AirSENCE, a portable air pollutant sensor developed by Dr. Jeffrey Brook and Dr. Greg Evans, is profiled in the tenth issue of Success Stories. The publication is produced by AllerGen NCE Inc. (AllerGen), the Allergy, Genes and Environment Network—one of Canada’s Networks of Centres of Excellence (NCE).
Real-time fluctuations in air pollution levels can now be provided through a portable air quality monitor developed by Dr. Jeffrey Brook, a senior scientist at Environment Canada and an assistant professor at The University of Toronto (UofT), and colleague Dr. Greg Evans, a professor in Department of Chemical Engineering & Applied Chemistry at UofT.
Known as AirSENCE (Air SENsor for Chemicals in the Environment), the device can be mounted almost anywhere to give both indoor and outdoor air quality readings. The device consists of a panel of sensors to detect the levels of five common air pollutants: nitrogen oxides, ozone, carbon monoxide, carbon dioxide, and particulate matter. Dr. Brook says AirSENCE is a smart device that can translate the air quality to give an overall estimate of one’s personal environment’s air quality health index (AQHI).
Before the device was developed, Dr. Brook and other researchers who wanted to better understand the impact of early life exposure to traffic pollution on the development of allergies and asthma in children relied on collecting questionnaires, biological samples, and detailed data on air pollutants, house dust and chemicals in the home.
Dr. Evans has likened AirSENCE to that of a souped-up smoke detector or carbon monoxide sensor that can measure multiple pollutants at once. The AirSENCE monitors were launched as a pilot project during Toronto’s 2015 Pan Am and Parapan Am Games. The monitors were placed near athletic venues across Toronto and hourly AQHI readings and concentrations of air pollutants over the previous three days could be viewed on an interactive online map.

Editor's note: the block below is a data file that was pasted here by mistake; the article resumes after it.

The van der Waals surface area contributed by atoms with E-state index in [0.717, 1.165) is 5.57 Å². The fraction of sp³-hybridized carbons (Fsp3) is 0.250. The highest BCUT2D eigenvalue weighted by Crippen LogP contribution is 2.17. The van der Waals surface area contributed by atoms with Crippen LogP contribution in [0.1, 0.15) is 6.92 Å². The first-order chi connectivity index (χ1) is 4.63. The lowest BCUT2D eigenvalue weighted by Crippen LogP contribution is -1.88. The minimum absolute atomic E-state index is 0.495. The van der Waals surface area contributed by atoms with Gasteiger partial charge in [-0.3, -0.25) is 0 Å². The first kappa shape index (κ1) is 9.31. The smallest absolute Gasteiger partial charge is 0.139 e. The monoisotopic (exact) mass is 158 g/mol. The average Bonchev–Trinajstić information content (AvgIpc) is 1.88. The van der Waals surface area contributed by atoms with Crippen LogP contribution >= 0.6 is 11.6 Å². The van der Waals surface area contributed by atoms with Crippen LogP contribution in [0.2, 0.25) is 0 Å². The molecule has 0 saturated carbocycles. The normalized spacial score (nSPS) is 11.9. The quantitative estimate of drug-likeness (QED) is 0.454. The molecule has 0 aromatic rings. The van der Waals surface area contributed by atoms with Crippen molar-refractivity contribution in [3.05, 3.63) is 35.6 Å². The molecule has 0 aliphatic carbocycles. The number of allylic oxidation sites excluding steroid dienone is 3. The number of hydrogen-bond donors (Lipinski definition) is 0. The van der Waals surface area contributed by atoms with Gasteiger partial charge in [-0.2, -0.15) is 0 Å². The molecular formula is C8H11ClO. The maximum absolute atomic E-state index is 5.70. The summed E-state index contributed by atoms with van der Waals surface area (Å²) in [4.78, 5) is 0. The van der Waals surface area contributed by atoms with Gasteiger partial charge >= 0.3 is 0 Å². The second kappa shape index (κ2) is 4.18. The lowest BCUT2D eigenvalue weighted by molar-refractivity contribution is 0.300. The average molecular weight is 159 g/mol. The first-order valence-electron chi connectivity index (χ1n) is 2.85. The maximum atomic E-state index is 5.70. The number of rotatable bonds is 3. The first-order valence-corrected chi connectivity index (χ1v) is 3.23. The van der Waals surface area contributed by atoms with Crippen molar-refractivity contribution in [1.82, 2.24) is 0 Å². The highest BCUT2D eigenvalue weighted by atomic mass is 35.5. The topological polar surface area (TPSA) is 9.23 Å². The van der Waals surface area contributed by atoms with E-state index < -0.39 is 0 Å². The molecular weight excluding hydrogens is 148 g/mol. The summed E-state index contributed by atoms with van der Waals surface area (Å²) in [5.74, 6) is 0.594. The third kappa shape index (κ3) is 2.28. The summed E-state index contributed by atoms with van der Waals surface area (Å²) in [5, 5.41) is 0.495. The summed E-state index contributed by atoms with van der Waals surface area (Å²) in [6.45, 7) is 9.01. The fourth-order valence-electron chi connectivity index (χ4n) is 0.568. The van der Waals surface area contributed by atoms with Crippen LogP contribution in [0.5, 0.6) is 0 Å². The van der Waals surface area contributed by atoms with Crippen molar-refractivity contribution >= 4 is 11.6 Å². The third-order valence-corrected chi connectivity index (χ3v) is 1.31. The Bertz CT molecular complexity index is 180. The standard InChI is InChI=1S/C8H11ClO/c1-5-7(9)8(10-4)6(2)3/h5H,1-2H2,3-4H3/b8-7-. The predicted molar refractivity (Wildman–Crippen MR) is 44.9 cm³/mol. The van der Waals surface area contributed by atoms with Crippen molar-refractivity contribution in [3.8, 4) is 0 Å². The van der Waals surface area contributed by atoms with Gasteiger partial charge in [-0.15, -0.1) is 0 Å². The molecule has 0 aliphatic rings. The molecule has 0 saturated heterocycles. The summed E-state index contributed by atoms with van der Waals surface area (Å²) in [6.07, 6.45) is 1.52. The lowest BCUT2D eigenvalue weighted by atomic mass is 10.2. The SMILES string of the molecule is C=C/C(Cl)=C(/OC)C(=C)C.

The next field testing of AirSENCE will take place between 2016 and 2019 at the University of Peking and other sites across Beijing. Aside from being a top research institution, Dr. Evans says the decision to evaluate the monitors in Beijing was because of the growing interest in measuring pollution levels in China. Moreover, the Beijing results could be compared to the Canadian data.
Dr. Evans and Dr. Brooks envision that accurate information about air pollution could influence the zoning of new schools, daycare centers, and retirement homes in the future. The data may even be used to help individuals choose their routes to work, and give feedback on the air that’s being breathed in at any location.